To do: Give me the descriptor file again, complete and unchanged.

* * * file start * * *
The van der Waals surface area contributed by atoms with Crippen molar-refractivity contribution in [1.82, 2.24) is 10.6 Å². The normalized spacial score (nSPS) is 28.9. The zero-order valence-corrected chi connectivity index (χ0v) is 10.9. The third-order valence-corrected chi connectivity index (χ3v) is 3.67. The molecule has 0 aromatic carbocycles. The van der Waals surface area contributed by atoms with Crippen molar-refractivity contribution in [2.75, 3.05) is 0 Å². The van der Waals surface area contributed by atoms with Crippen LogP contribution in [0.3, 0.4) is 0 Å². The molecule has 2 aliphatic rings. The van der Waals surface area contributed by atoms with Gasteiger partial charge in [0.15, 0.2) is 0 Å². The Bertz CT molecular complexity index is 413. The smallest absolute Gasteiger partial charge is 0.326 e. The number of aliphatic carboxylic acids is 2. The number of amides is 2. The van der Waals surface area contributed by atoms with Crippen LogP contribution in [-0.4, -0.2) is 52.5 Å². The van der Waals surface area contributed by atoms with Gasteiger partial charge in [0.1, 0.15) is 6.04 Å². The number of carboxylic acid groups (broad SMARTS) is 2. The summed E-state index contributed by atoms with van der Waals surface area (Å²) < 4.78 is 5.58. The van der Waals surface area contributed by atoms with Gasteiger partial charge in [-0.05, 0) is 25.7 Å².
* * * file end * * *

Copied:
The van der Waals surface area contributed by atoms with Crippen molar-refractivity contribution in [1.82, 2.24) is 10.6 Å². The normalized spacial score (nSPS) is 28.9. The zero-order valence-corrected chi connectivity index (χ0v) is 10.9. The third-order valence-corrected chi connectivity index (χ3v) is 3.67. The molecule has 0 aromatic carbocycles. The van der Waals surface area contributed by atoms with Crippen molar-refractivity contribution in [2.75, 3.05) is 0 Å². The van der Waals surface area contributed by atoms with Crippen LogP contribution in [0.3, 0.4) is 0 Å². The molecule has 2 aliphatic rings. The van der Waals surface area contributed by atoms with Gasteiger partial charge in [0.15, 0.2) is 0 Å². The Bertz CT molecular complexity index is 413. The smallest absolute Gasteiger partial charge is 0.326 e. The number of aliphatic carboxylic acids is 2. The number of amides is 2. The van der Waals surface area contributed by atoms with Crippen LogP contribution in [-0.4, -0.2) is 52.5 Å². The van der Waals surface area contributed by atoms with Gasteiger partial charge in [0.1, 0.15) is 6.04 Å². The number of carboxylic acid groups (broad SMARTS) is 2. The summed E-state index contributed by atoms with van der Waals surface area (Å²) < 4.78 is 5.58. The van der Waals surface area contributed by atoms with Gasteiger partial charge in [-0.05, 0) is 25.7 Å².